[2] See ¶ 96 which speaks of the originality of wrongfulness; but also see R’ Shriki’s note 36 where he understands a reference to the sephirot and to G-d’s institution of a “seder hapaulah b’hadragah” (gradual (managed) activity).

[3] Recall that Ramchal cited three epochs of time in Ch. 1 above: the one within which G-d's presence is hidden, the one in which His presence will be revealed, and the transition stage between the two. He stepped aside for a while to focus on the various “tools” G-d uses to interact with us here in Ch’s 12-13, and he’s now returning to the three epochs.

[4] Ramchal cites the following verses that depict this epoch as the one in which "the haughtiness of man will be bowed down, and the arrogance of men will be brought low; when G-d alone will be exalted .... and (when) He will completely abolish the idols" (Isaiah 2:17-18), when "it will come to pass ... says the L-rd of hosts, that I will cut away the names of the idols from the land, and they will no more be remembered" (Zachariah 13:2), and when G-d "will destroy death forever; ... wipe the tears away from all faces; and will remove the insult of His people from all the earth; ... and it will be said on that day, 'Behold! This is our G-d for whom we have waited!' and He will save us" (Isaiah 25:8-9).

In point of fact, all the citations clearly refer to the conclusion of this epoch or perhaps to a certain point along the transition stage before the third epoch.

[5] The idea that "everything is in the hands of Heaven but the fear of Heaven" also implies that G-d's sovereignty can apparently be undone if we decide not to "fear Heaven”, i.e., not to take G-d seriously. The point is, though, that since it's G-d Himself who has granted us that freedom as well as the wherewithal we would need to follow through on it (see beginning of Tomer Devorah), His sovereignty is not only not undone, it's actually bolstered.

[6] That's to say that the world of right and wrong and of exile will eventually be undone and replaced by a newer, transcendent reality that's beyond right and wrong, reward and punishment; for none of that will be necessary once G-d's Yichud will be revealed. As the only purpose all of that serves is to point out how hidden G-d's Yichud was to that point, which will then cease to be relevant. (But see R’ Friedlander’s iyyun 13 where he addresses Ramchal’s idea of perfection lying in the depths of the imperfection waiting to blossom.)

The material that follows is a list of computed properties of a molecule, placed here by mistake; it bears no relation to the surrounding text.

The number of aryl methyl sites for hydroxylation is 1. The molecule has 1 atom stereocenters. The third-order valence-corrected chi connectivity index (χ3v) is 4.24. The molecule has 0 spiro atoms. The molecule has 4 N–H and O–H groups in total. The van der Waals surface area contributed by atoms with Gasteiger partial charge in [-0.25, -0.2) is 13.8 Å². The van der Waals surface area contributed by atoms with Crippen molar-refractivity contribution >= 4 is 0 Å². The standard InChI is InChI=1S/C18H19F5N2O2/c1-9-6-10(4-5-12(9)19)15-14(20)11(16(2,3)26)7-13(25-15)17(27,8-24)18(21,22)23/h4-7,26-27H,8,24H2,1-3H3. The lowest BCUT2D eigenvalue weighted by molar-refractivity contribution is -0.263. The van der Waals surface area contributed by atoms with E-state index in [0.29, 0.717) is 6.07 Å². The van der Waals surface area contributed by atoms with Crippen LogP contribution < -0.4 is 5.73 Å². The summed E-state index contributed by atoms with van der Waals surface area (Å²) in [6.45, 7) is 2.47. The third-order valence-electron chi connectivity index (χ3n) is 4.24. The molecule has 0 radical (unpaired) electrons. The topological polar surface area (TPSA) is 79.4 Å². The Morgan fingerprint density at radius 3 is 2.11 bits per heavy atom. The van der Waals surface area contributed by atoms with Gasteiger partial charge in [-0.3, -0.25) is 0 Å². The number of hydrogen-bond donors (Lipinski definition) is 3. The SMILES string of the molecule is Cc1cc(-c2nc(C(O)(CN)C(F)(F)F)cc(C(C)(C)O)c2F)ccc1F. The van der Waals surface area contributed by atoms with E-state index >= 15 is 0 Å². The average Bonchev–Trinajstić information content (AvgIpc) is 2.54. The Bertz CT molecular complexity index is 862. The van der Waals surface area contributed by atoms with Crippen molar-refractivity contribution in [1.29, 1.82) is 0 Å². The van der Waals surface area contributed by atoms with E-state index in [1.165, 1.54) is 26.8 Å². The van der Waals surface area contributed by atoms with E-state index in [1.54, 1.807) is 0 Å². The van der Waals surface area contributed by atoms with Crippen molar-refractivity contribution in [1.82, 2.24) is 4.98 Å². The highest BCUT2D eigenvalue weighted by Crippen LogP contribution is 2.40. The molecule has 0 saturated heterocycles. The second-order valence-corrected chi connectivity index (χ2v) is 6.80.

But, consider the wondrous and daunting implications of all that! For one thing, it categorizes everything we now know of as temporary and a means to an end rather than an end unto itself. And it underscores G-d's ability to turn everything around in an ins tant.

[7] This "emanation" or what’s often described as an "overflowing of G-d's superabundant greatness" is termed shepha in Hebrew. See Job 22:11 and 38:34 which speak of an "abundance (shepha) of water over-covering you"; Vayikrah Rabba 27, where G-d is depicted as providing plentifully (mashpia) when He gives; and refer to Derech Hashem 2:8:3.

The reshimu w e spoke of in the previous chapter (see note 2 there) comes into play here as well. See R’ Shriki’s note 37 as well as Klach Pitchei Chochma 26-27 and Klallim Rishonim 5; also see R’ Greenblatt’s notes 6 & 8 (and 10) and p. 475.

[8] Moses spoke to G-d about the Jewish Nation’s grave sin of having constructed the Golden Calf and pleaded with G-d to forgive them, then asked Him quite spectacularly to just, "blot me out from Your book" (Exodus 32:32) if He wouldn't. G-d clearly didn't acquiesce to that, but we have to wonder if anyone (significant or not) might have been blotted out of the Torah, in fact, without leaving a trace. In any event, this seems to serve as the paradigm of just how things would be if G-d were to utterly remove His shepha, G-d forbid: all records would be gone about this world and it would be as if it had never existed.


Rabbi Yaakov Feldman has translated and commented upon "The Gates of Repentance", "The Path of the Just", and "The Duties of the Heart" (Jason Aronson Publishers). His works are available in bookstores and in various locations on the Web.